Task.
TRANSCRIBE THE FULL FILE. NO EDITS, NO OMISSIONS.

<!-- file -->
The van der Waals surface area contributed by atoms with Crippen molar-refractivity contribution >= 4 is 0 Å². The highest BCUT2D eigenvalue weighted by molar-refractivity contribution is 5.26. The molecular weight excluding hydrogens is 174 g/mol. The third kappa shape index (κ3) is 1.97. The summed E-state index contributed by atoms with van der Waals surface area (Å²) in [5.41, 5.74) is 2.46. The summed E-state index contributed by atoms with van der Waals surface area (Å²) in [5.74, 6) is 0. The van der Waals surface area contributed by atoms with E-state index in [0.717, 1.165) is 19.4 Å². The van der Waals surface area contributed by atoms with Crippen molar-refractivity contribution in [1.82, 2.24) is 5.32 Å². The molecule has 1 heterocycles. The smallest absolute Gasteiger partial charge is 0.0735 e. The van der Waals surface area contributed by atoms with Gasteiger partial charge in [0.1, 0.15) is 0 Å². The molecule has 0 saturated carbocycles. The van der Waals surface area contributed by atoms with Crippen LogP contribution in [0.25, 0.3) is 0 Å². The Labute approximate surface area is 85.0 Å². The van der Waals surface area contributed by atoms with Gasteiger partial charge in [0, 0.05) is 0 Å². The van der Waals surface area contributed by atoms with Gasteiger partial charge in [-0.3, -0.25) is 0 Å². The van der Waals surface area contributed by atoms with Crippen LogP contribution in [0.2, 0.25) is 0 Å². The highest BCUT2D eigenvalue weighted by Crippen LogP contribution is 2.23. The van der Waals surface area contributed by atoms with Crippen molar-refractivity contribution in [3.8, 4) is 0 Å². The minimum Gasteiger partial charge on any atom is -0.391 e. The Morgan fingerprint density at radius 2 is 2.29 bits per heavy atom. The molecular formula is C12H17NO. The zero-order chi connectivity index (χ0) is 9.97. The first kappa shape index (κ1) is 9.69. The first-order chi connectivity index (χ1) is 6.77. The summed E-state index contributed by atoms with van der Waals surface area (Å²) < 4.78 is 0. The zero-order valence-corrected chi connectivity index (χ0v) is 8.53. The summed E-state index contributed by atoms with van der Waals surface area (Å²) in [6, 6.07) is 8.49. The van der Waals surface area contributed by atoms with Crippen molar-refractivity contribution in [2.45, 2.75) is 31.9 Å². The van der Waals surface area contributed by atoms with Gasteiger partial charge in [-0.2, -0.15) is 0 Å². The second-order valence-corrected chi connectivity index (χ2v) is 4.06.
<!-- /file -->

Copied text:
The van der Waals surface area contributed by atoms with Crippen molar-refractivity contribution >= 4 is 0 Å². The highest BCUT2D eigenvalue weighted by molar-refractivity contribution is 5.26. The molecular weight excluding hydrogens is 174 g/mol. The third kappa shape index (κ3) is 1.97. The summed E-state index contributed by atoms with van der Waals surface area (Å²) in [5.41, 5.74) is 2.46. The summed E-state index contributed by atoms with van der Waals surface area (Å²) in [5.74, 6) is 0. The van der Waals surface area contributed by atoms with E-state index in [0.717, 1.165) is 19.4 Å². The van der Waals surface area contributed by atoms with Crippen molar-refractivity contribution in [1.82, 2.24) is 5.32 Å². The molecule has 1 heterocycles. The smallest absolute Gasteiger partial charge is 0.0735 e. The van der Waals surface area contributed by atoms with Gasteiger partial charge in [0.1, 0.15) is 0 Å². The molecule has 0 saturated carbocycles. The van der Waals surface area contributed by atoms with Crippen LogP contribution in [0.25, 0.3) is 0 Å². The Labute approximate surface area is 85.0 Å². The van der Waals surface area contributed by atoms with Gasteiger partial charge in [0, 0.05) is 0 Å². The van der Waals surface area contributed by atoms with Gasteiger partial charge in [-0.3, -0.25) is 0 Å². The van der Waals surface area contributed by atoms with Crippen LogP contribution in [0.2, 0.25) is 0 Å². The highest BCUT2D eigenvalue weighted by Crippen LogP contribution is 2.23. The van der Waals surface area contributed by atoms with Crippen molar-refractivity contribution in [3.8, 4) is 0 Å². The minimum Gasteiger partial charge on any atom is -0.391 e. The Morgan fingerprint density at radius 2 is 2.29 bits per heavy atom. The molecular formula is C12H17NO. The zero-order chi connectivity index (χ0) is 9.97. The first kappa shape index (κ1) is 9.69. The first-order chi connectivity index (χ1) is 6.77. The summed E-state index contributed by atoms with van der Waals surface area (Å²) < 4.78 is 0. The zero-order valence-corrected chi connectivity index (χ0v) is 8.53. The summed E-state index contributed by atoms with van der Waals surface area (Å²) in [6, 6.07) is 8.49. The van der Waals surface area contributed by atoms with Crippen molar-refractivity contribution in [2.45, 2.75) is 31.9 Å². The van der Waals surface area contributed by atoms with Gasteiger partial charge in [-0.2, -0.15) is 0 Å². The second-order valence-corrected chi connectivity index (χ2v) is 4.06.